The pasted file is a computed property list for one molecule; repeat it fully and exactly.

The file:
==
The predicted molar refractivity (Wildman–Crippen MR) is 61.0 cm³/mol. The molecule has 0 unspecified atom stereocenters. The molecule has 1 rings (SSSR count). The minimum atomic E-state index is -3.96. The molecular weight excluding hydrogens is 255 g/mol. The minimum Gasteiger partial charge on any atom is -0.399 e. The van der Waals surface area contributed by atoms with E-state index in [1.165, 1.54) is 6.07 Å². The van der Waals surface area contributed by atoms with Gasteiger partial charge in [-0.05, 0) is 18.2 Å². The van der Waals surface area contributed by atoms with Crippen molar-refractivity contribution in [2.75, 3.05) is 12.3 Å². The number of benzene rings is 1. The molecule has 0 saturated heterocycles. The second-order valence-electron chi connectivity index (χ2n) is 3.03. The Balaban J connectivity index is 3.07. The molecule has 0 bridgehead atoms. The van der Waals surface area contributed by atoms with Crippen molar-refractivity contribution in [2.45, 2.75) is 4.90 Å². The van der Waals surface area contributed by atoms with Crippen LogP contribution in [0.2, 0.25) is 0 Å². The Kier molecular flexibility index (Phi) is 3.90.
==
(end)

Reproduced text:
The predicted molar refractivity (Wildman–Crippen MR) is 61.0 cm³/mol. The molecule has 0 unspecified atom stereocenters. The molecule has 1 rings (SSSR count). The minimum atomic E-state index is -3.96. The molecular weight excluding hydrogens is 255 g/mol. The minimum Gasteiger partial charge on any atom is -0.399 e. The van der Waals surface area contributed by atoms with E-state index in [1.165, 1.54) is 6.07 Å². The van der Waals surface area contributed by atoms with Gasteiger partial charge in [-0.05, 0) is 18.2 Å². The van der Waals surface area contributed by atoms with Crippen molar-refractivity contribution in [2.75, 3.05) is 12.3 Å². The number of benzene rings is 1. The molecule has 0 saturated heterocycles. The second-order valence-electron chi connectivity index (χ2n) is 3.03. The Balaban J connectivity index is 3.07. The molecule has 0 bridgehead atoms. The van der Waals surface area contributed by atoms with Crippen molar-refractivity contribution in [2.45, 2.75) is 4.90 Å². The van der Waals surface area contributed by atoms with Crippen LogP contribution in [0.2, 0.25) is 0 Å². The Kier molecular flexibility index (Phi) is 3.90.